The UK government said it is “committed to ending poverty” and said it is putting more money into workers’ pockets.

The Glasgow Times, as part of our Beat the Squeeze series challenged the government to do more to help people struggling with the cost of living crisis.

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We asked a series of questions from pay to benefits and pensions. We also asked the Scottish Government to act using its powers.

We directed our questions to the Treasury who passed it on to the Department for Work and Pensions who responded.

We asked if pensioners can be guaranteed the triple lock will be restored in 2023?

If workers can be assured the National Insurance rise will only be for one year?

Also, if people on benefits will see an uplift of more than 3.1% when inflation is around double that and if the government will lift the benefits cap, as requested by a group of charities led by Poverty Alliance.

It said the benefit cap will remain, and it is committed to restoring the triple lock on pensions next year.

A UK Government spokesperson said: “We recognise the pressures people are facing with the cost of living, which is why we’re providing support worth £22 billion across the next financial year.

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“This includes putting an average of £1,000 more per year into the pockets of working families via changes to Universal Credit, cutting fuel duty and helping households with their energy bills.

“We’re also boosting the minimum wage by more than £1,000 a year for full-time workers and raising National Insurance thresholds so people keep more of what they earn, while our £1 billion household support fund is helping the most vulnerable with essential costs.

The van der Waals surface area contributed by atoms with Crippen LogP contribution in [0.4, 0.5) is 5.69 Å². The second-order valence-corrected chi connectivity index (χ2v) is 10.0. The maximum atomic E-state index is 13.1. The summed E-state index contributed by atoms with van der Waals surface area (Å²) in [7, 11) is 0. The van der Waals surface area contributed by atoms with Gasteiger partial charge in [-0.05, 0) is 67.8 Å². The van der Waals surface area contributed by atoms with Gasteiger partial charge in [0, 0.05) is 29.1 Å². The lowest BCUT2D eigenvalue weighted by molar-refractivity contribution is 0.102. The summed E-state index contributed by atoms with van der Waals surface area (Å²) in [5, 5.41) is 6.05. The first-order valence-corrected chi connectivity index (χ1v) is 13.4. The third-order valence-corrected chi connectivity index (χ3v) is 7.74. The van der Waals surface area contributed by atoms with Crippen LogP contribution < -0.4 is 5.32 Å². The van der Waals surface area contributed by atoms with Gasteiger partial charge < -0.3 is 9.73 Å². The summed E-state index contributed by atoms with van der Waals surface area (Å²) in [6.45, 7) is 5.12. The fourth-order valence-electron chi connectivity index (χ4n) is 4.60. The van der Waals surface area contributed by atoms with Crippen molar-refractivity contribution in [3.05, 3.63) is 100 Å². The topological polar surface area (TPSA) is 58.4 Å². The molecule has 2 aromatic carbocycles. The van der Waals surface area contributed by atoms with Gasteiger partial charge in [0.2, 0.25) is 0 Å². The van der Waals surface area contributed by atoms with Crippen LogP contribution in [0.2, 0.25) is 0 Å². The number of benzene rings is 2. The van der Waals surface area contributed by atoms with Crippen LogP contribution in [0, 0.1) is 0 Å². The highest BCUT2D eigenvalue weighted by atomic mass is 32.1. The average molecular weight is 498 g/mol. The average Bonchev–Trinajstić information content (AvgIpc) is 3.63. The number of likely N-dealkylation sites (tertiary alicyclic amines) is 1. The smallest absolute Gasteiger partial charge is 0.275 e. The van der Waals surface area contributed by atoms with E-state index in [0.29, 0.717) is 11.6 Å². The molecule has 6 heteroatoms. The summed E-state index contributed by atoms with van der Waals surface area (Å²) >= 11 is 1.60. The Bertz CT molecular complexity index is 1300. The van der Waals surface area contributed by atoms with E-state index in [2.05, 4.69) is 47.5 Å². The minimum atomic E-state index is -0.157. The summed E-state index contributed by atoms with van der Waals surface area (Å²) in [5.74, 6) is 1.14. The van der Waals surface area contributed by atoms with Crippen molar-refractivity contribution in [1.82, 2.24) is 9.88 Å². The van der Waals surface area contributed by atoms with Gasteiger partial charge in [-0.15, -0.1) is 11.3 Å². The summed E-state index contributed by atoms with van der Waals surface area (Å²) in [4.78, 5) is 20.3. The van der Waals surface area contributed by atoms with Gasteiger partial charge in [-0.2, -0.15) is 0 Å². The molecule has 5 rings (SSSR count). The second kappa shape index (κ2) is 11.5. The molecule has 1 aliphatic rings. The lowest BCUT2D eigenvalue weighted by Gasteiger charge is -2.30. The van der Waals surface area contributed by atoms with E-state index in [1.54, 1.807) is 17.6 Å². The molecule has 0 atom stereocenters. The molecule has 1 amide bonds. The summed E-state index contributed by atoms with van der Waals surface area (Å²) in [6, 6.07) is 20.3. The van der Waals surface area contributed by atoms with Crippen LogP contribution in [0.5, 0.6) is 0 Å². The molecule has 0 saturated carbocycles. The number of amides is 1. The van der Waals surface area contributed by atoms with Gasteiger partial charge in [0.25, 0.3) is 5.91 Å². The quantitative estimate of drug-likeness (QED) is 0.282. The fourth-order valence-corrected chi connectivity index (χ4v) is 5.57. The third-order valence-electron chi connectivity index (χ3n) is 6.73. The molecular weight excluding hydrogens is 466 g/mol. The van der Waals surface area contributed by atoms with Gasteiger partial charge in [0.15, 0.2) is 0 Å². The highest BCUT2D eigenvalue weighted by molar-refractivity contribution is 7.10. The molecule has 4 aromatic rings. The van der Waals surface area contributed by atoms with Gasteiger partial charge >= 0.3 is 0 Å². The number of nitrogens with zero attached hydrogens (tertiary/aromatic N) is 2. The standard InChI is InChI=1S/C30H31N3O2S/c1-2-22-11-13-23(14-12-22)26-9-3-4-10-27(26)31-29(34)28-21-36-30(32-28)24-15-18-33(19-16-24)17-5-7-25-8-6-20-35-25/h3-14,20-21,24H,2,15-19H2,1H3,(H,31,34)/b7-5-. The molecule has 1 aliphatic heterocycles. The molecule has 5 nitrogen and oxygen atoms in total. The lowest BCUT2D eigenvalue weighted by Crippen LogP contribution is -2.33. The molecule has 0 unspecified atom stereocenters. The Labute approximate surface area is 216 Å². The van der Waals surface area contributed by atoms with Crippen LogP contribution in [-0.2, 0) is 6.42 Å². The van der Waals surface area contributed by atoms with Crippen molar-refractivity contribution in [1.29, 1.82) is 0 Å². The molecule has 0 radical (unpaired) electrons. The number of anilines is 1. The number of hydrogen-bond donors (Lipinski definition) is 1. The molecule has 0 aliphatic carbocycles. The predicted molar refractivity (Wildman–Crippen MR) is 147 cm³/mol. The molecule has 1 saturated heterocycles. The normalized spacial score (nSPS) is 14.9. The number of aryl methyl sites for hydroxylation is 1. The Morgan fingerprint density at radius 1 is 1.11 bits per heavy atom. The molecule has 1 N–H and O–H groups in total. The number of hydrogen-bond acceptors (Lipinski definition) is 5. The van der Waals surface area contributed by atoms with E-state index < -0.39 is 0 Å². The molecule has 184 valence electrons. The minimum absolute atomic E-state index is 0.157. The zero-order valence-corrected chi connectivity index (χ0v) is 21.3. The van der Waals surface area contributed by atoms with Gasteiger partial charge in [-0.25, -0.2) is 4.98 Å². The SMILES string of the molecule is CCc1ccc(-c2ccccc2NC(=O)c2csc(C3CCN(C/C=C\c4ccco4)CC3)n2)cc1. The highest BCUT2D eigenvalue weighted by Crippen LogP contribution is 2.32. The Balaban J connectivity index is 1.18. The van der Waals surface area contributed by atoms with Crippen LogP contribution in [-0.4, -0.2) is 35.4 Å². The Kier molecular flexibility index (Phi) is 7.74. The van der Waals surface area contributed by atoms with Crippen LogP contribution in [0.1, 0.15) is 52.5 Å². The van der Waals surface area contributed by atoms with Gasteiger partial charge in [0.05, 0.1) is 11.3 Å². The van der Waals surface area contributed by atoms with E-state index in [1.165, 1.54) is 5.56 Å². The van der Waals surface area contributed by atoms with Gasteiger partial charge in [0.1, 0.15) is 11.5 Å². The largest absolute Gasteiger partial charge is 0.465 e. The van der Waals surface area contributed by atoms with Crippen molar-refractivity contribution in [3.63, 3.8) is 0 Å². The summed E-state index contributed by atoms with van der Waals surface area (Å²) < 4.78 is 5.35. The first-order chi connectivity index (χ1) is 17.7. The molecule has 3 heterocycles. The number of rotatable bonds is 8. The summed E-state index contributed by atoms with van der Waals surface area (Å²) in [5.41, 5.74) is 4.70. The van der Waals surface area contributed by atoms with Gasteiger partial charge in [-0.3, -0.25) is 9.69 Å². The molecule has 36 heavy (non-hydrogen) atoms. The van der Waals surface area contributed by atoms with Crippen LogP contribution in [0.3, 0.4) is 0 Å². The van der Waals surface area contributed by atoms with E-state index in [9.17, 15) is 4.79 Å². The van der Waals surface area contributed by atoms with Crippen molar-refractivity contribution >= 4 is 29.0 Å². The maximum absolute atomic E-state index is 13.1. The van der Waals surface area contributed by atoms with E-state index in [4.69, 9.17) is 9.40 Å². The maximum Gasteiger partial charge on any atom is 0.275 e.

“Meanwhile, the Scottish Parliament has significant welfare powers and can top up existing benefits, pay discretionary payments and create entirely new benefits in areas of devolved responsibility.”

It listed other actions and what it saw as current policies existing help.

In additional information included with the response the government said: “We are committed to ending poverty and are putting more money in the pockets of hard-working families, which is why this year we provided a pay rise to two million of the UK’s lowest-paid through a higher minimum wage.”

It claimed Universal Credit was making people better off.

Adding: “Our changes to Universal Credit will see nearly two million working claimants better off by around £1,000 a year, whilst our Plan for Jobs is supporting more people into employment.

“The changes to the UC taper rate and work allowance should see 1.9 million working families on Universal Credit gain an average of approximately £1000 per annum.”

A £1bn household support fund it added “is helping the most vulnerable with essential costs” including £35 million is supporting schools in disadvantaged areas to provide breakfasts to those who need it, and it said “our Holiday Activities and Food programme is providing healthy food and enriching activities to disadvantaged children.

The government, which was urged by a number of charities to lift the benefits cap, said: “The benefit cap, up to the equivalent salary of £24k, balances fairness for taxpayers with providing a vital safety net.”